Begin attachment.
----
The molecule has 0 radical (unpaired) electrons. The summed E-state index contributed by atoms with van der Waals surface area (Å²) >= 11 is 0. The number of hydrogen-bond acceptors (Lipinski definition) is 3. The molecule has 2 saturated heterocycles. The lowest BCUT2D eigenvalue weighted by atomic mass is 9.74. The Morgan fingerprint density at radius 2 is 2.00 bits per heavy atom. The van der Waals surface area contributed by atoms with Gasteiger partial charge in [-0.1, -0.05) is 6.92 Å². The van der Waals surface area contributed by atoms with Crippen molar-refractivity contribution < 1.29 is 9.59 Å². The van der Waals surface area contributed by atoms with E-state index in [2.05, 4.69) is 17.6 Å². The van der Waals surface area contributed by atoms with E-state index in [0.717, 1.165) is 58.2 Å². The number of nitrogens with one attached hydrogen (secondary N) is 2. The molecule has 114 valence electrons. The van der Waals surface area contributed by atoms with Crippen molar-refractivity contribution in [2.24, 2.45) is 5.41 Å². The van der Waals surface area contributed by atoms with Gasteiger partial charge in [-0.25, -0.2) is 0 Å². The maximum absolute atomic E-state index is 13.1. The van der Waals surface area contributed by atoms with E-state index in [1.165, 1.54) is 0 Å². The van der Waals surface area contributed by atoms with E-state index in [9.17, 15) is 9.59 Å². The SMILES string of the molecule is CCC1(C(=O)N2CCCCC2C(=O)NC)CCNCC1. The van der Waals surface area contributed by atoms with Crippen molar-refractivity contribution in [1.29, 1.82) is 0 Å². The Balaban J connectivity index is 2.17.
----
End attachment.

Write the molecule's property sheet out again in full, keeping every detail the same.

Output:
The molecule has 0 radical (unpaired) electrons. The summed E-state index contributed by atoms with van der Waals surface area (Å²) >= 11 is 0. The number of hydrogen-bond acceptors (Lipinski definition) is 3. The molecule has 2 saturated heterocycles. The lowest BCUT2D eigenvalue weighted by atomic mass is 9.74. The Morgan fingerprint density at radius 2 is 2.00 bits per heavy atom. The van der Waals surface area contributed by atoms with Gasteiger partial charge in [-0.1, -0.05) is 6.92 Å². The van der Waals surface area contributed by atoms with Crippen molar-refractivity contribution < 1.29 is 9.59 Å². The van der Waals surface area contributed by atoms with E-state index in [2.05, 4.69) is 17.6 Å². The van der Waals surface area contributed by atoms with E-state index in [0.717, 1.165) is 58.2 Å². The number of nitrogens with one attached hydrogen (secondary N) is 2. The molecule has 114 valence electrons. The van der Waals surface area contributed by atoms with Crippen molar-refractivity contribution in [2.24, 2.45) is 5.41 Å². The van der Waals surface area contributed by atoms with Gasteiger partial charge in [-0.25, -0.2) is 0 Å². The maximum absolute atomic E-state index is 13.1. The van der Waals surface area contributed by atoms with E-state index in [1.165, 1.54) is 0 Å². The van der Waals surface area contributed by atoms with E-state index in [9.17, 15) is 9.59 Å². The SMILES string of the molecule is CCC1(C(=O)N2CCCCC2C(=O)NC)CCNCC1. The van der Waals surface area contributed by atoms with Crippen molar-refractivity contribution in [1.29, 1.82) is 0 Å². The Balaban J connectivity index is 2.17.